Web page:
Starting from Jonathan Lewis' test case "Discrete Dangers" on page 126 of his book "Cost Based Oracle",
we have investigated (and illustrated with graphs) the CBO cardinality estimation algorithm for range-based predicates:
select x from t where x > low_x and x < high_x (open , open )
select x from t where x >= low_x and x <= high_x (closed, closed)
select x from t where x > low_x and x <= high_x (open, closed)
select x from t where x >= low_x and x < high_x (closed, open)
select x from t where x #low low_x and x #high high_x
#low in (">", ">=")
#high in ("<", "<=")
when column x has no associated histogram.
min_x = min (x) over all rows
max_x = max (x) over all rows
B = (max_x - min_x) / num_distinct (Band width)
left band : min_x < x < min_x + B
central region : min_x + B < x < max_x - B
right band : max_x - B < x < max_x
we have seen that
For ranges completely contained in one of the two bands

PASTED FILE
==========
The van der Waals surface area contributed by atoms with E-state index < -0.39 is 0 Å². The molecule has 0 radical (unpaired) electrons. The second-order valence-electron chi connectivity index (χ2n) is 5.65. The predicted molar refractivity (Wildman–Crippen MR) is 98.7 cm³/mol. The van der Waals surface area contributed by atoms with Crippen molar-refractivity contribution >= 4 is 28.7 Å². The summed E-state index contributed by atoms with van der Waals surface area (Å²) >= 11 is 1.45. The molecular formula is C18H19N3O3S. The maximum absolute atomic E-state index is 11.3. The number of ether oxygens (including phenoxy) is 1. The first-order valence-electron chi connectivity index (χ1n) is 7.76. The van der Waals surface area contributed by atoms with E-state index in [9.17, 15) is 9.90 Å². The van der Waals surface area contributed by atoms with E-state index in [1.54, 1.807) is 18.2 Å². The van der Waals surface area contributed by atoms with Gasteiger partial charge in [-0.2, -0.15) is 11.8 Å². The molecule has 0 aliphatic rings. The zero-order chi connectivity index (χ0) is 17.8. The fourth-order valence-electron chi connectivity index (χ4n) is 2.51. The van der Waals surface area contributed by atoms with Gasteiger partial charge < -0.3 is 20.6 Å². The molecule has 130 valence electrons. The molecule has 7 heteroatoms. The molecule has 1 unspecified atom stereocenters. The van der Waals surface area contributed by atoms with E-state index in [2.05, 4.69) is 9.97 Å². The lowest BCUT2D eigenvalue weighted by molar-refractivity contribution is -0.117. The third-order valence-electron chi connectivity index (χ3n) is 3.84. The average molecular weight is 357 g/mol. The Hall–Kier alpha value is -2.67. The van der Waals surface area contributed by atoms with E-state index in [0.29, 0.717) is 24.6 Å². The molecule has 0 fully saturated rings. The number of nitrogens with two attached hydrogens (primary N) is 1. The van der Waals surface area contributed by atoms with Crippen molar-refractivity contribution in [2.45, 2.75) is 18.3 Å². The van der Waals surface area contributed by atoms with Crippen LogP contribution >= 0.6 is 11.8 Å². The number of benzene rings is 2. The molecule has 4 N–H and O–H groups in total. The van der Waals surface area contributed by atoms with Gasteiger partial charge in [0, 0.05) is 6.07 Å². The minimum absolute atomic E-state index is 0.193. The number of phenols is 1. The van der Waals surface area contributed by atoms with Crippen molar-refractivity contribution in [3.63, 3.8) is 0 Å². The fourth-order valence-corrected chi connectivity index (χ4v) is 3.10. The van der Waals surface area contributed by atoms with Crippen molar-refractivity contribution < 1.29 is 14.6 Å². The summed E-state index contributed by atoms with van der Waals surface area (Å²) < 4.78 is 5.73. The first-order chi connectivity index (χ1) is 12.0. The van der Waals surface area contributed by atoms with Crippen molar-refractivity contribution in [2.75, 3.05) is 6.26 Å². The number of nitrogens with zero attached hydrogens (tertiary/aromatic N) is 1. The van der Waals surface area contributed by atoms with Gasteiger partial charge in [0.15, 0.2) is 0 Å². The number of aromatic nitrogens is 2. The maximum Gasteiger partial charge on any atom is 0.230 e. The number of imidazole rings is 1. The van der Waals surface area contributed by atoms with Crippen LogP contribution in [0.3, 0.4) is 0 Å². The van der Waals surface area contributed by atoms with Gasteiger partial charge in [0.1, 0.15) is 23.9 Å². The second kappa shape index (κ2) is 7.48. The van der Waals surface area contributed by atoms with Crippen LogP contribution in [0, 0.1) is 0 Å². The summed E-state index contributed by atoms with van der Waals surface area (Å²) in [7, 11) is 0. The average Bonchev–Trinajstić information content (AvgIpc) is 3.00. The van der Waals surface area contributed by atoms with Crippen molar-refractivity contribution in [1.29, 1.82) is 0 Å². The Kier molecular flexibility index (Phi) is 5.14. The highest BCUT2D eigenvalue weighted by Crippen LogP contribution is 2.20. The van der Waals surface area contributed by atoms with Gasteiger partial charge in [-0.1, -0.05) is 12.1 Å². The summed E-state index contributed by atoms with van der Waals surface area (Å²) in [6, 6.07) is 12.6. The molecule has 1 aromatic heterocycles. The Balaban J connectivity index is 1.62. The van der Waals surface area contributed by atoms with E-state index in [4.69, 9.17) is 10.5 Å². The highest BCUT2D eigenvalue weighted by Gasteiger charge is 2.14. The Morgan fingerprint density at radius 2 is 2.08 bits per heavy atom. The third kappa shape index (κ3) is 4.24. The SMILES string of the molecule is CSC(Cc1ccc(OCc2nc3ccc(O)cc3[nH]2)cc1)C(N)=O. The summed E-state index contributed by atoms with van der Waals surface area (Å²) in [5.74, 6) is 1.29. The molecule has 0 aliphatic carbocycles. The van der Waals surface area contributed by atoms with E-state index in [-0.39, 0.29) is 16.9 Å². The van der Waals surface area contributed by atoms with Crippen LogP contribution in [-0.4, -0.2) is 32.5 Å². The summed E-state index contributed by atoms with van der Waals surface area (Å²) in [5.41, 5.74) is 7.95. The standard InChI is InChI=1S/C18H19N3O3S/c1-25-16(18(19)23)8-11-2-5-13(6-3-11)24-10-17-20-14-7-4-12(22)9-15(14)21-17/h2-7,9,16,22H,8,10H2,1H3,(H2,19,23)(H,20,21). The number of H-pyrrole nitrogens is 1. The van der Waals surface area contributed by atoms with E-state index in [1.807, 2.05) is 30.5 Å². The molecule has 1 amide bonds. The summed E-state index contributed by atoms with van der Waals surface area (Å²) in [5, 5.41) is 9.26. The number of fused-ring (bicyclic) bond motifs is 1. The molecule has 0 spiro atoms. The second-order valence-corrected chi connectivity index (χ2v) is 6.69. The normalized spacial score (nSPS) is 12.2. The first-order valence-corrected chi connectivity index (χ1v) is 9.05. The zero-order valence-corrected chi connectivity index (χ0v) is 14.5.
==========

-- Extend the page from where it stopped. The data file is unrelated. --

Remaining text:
min_x <= low_x < high_x <= min_x + B
or max_x - B <= low_x < high_x <= max_x
the cardinality can depend on both low_x and high_x, only low_x, only high_x, or none (= constant), depending on the value of #low and #high, in a somewhat counterintuitive way. We have found the relevant formulae.
In all the other cases, a slightly modified (modifications underlined) version of Jonathan Lewis' "standard formula" applies:
cardinality = num_rows * (high_x_effective - low_x_effective) / (max_x - min_x)
+ num_rows * correction_for_or_equal_operators
- num_rows * correction_for_special_case
if #low = ">=" and low_x inside the left band then
low_x_effective = min_x + B
low_x_effective = low_x
if #high = "<=" and high_x inside the right band
high_x_effective = max_x - B
high_x_effective = high_x
correction_for_or_equal_operators = 0
+ 1/num_distinct if #low = ">="
+ 1/num_distinct if #high = "<="
correction_for_special_case = 0
+ 1/num_distinct if low_x = min_x and #low = ">"
+ 1/num_distinct if high_x = max_x and #high = "<"
We have also graphically illustrated, hopefully for a better intuitive understanding, the case of selection over both an infinitesimal and a finite range for the (open,open) and (closed, closed) cases.